Weeks after Hurricane Maria devastated Puerto Rico and the Caribbean islands with catastrophic winds and flooding, the federal disaster response remains glaringly slow.
More than 90 percent of Puerto Ricans still remain without power, and clean water and basic supplies are also running scarce. Even after a visit by Donald Trump weeks after Maria tore through the island, little is known about the tangible, long-term objectives in disaster relief, except the president’s apparent ability to chuck rolls of paper towels into crowds of hurricane survivors.
President Trump also said that he would “wipe out” the island’s debt in light of Maria’s destruction, but this statement was quickly scaled back by the White House. Mick Mulvaney, director of the Office of Management and Budget, told CNN said that Puerto Rico would have to “figure out how to fix the errors that it’s made for the last generation on its own finances.
Much of the infrastructure in Puerto Rico has been destroyed beyond repair because of the unfathomable strength of the hurricane. According to a University of Delaware scholar Tricia Wachtendorf in an article by The Atlantic, the destruction of the island’s built environment has turned navigating impact zones and positioning supplies into a grave challenge.
With fuel shortages, debris and damaged roads that are keeping truckers from delivering supplies to the countryside, officials on the island are finding it difficult to efficiently and safely distribute supplies to all of their people. As seen immediately after the storm, the island’s power grid also failed, ceasing communications within the island and making distributing supplies a logistical nightmare.
More than a week after Maria, President Trump finally waived the Jones Act, which requires goods shipped between U.S. ports to be transported by American vessels, but only for 10 days. Although the waiver recently expired, the White House has already announced that it does not intend to permanently exempt Puerto Rico from the act, even though recovery efforts in Puerto Rico will persist for months, if not, years.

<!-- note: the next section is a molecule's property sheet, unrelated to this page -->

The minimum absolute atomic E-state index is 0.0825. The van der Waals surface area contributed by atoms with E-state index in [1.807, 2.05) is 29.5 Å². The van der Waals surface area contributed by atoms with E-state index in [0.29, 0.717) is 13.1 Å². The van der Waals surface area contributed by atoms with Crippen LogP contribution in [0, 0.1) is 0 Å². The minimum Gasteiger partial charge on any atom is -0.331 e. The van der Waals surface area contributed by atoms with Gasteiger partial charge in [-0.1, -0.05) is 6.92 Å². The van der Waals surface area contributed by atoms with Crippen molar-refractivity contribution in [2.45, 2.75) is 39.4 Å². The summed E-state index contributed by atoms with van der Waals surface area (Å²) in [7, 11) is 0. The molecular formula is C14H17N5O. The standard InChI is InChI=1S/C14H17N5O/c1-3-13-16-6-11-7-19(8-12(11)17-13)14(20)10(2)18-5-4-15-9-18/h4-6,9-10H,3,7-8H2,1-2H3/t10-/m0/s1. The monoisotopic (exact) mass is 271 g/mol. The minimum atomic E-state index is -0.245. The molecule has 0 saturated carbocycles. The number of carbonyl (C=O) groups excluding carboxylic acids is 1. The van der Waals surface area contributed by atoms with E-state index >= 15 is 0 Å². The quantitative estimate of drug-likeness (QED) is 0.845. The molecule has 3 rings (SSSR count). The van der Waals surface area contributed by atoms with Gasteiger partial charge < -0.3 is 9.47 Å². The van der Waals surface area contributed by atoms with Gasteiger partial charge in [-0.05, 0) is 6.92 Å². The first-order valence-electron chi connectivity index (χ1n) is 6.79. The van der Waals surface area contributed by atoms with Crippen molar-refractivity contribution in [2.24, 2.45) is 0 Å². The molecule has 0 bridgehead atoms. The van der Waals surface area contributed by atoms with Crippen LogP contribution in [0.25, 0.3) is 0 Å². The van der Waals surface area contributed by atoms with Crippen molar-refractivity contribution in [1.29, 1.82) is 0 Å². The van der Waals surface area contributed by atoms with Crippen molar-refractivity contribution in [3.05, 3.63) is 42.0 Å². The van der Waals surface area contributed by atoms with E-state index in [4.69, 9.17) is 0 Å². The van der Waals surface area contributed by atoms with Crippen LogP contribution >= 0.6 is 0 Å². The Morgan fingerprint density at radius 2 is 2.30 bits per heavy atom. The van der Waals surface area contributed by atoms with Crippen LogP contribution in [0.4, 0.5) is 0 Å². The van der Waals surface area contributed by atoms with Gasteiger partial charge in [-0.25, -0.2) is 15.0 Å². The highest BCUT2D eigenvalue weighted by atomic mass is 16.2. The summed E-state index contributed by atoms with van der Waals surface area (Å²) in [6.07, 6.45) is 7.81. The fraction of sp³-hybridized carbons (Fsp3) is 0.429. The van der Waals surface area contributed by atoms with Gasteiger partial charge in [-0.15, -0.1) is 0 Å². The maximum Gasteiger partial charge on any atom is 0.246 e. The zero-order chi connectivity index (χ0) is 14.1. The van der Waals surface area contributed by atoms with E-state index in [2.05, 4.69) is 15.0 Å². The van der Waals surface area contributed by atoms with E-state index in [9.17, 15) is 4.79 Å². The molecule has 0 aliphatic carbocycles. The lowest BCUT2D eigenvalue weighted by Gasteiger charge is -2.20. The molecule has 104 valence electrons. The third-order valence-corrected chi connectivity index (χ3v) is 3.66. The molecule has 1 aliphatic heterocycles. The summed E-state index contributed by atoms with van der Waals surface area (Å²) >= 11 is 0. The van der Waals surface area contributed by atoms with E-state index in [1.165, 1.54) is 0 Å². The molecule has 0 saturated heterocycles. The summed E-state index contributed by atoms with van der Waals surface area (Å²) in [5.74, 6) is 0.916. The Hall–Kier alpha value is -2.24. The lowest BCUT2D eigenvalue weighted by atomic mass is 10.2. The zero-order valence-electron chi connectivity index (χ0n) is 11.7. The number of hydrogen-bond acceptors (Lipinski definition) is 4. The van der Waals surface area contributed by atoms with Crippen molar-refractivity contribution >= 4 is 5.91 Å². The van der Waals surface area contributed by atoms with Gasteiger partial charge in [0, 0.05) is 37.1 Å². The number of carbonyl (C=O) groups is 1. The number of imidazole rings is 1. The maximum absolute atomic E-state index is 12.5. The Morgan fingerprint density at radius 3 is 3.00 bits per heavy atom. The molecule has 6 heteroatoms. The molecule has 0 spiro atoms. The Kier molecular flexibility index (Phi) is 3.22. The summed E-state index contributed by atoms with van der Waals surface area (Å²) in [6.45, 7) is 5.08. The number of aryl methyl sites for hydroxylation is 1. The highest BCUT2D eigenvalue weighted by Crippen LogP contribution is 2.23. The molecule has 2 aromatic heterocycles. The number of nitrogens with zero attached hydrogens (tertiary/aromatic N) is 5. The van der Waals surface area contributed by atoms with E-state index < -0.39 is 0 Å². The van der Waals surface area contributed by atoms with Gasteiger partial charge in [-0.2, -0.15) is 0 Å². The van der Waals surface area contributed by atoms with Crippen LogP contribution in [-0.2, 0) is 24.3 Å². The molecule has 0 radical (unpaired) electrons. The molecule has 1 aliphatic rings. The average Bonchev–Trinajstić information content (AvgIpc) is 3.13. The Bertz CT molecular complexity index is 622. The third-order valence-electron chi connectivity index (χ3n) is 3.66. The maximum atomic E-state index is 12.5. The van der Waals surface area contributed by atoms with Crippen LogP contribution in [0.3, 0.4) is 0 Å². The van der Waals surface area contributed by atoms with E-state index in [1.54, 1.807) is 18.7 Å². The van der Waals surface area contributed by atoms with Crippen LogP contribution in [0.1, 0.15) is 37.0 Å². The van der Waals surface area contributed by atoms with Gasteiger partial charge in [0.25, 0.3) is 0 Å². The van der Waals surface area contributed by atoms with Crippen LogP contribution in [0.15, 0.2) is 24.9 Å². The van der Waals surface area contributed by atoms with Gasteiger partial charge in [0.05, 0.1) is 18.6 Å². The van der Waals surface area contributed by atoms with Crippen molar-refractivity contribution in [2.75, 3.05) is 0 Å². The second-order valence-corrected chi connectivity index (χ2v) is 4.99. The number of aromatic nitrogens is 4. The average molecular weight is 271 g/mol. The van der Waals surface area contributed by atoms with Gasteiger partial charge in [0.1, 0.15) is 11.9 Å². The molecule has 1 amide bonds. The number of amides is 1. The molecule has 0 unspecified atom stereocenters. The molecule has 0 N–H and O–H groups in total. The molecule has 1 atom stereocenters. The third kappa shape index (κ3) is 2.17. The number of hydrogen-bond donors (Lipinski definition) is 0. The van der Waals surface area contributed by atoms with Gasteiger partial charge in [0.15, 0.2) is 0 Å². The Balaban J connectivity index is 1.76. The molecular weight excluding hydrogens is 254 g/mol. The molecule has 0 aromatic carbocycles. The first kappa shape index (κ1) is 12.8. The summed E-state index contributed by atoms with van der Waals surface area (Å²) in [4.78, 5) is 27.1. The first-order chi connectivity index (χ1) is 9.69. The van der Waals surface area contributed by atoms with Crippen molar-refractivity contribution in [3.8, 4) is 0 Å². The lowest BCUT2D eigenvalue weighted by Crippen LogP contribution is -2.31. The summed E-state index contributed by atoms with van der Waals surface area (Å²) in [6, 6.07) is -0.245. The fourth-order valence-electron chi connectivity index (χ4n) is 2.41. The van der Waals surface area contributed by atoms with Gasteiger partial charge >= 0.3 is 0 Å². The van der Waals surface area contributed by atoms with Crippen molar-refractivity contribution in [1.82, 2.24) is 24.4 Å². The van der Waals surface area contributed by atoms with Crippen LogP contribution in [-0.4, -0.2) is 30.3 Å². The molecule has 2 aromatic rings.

Although the federal response to the destruction on the island has been less than sympathetic and urgent, countless individuals are taking matters into their own hands to aid the people of Puerto Rico.
New York City has been leading remarkable relief efforts to support the 3.5 million citizens of the island, collecting 23,800 cases of feminine hygiene products, 12,800 cases of diapers, 8,800 packs of batteries, 3,600 cases of baby food and 1,200 first aid kits since Hurricane Maria struck, according to Mayor Bill de Blasio’s office in a Patch article. Almost 160 New York City employees from the Fire Department, NYPD and the Office of Emergency Management, among many more, are also currently in Puerto Rico to help with relief on the ground.
Mexico has also recently offered its assistance to Puerto Rico, pledging to ship 30 tons of water and mosquito repellent to the island, as well as a team of experts to help address the electrical damage caused by the storm.
Despite incessant criticism from President Trump himself, San Juan Mayor Carmen Yulín Cruz has been on the ground since Maria tore through the island, offering hands-on aid for the recovery efforts in Puerto Rico, wading through flooded streets with megaphone in hand to distribute supplies and help rescue survivors herself.
Volunteers across various college campuses are also participating in “mapathons” to help mark a clear digital path for aid on the island, as originally reported by PBS NewsHour. Groups like American Red Cross and FEMA are using OpenStreetMap, an open-source mapping platform, to help navigate Puerto Rico amid damaged roads and buildings.
Celebrities have also been crucial megaphones in aiding hurricane relief efforts. Lin-Manuel Miranda recently orchestrated and released a Puerto Rico relief song called “Almost Like Praying,” which includes an impressive roster of artists such as Jennifer Lopez, Luis Fonsi, Marc Anthony, Rita Moreno, Gina Rodriguez, and many more. Proceeds from the song will benefit The Hispanic Federation’s Unidos Disaster Relief Fund.
The people of Puerto Rico need as much as assistance as they can possibly get. Although the recovery and rebuilding efforts will no doubt be arduous and long term, there are a plethora of ways you can make a difference.
Staying plugged into what’s happening in Puerto Rico and making noise about it on social media or other public platforms will be crucial for awareness and recovery. Demand for more action from your representatives, especially in pushing for legislative action that can contribute to recovery, such as permanently exempting Puerto Rico from the Jones Act.
According to Buzzfeed, the Puerto Rican government released a list of emergency supplies currently needed on the island, such as bottled water, canned food, towels, baby formula, first aid kits, blankets, pillows, and many more. Check out the full list here. Keep an eye out for donation drives at a location near you as well to drop these emergency items off.
The First Lady of Puerto Rico, Beatriz Rosselló, created a fund called Unidos por Puerto Rico (United for Puerto Rico) to aid those in Puerto Rico affected by both Hurricane Irma and Maria. It has pledged that all of the proceeds will go toward helping survivors. The Hispanic Federation’s Unidos Disaster Relief Fund will also go toward those affected in Puerto Rico and the Dominican Republic.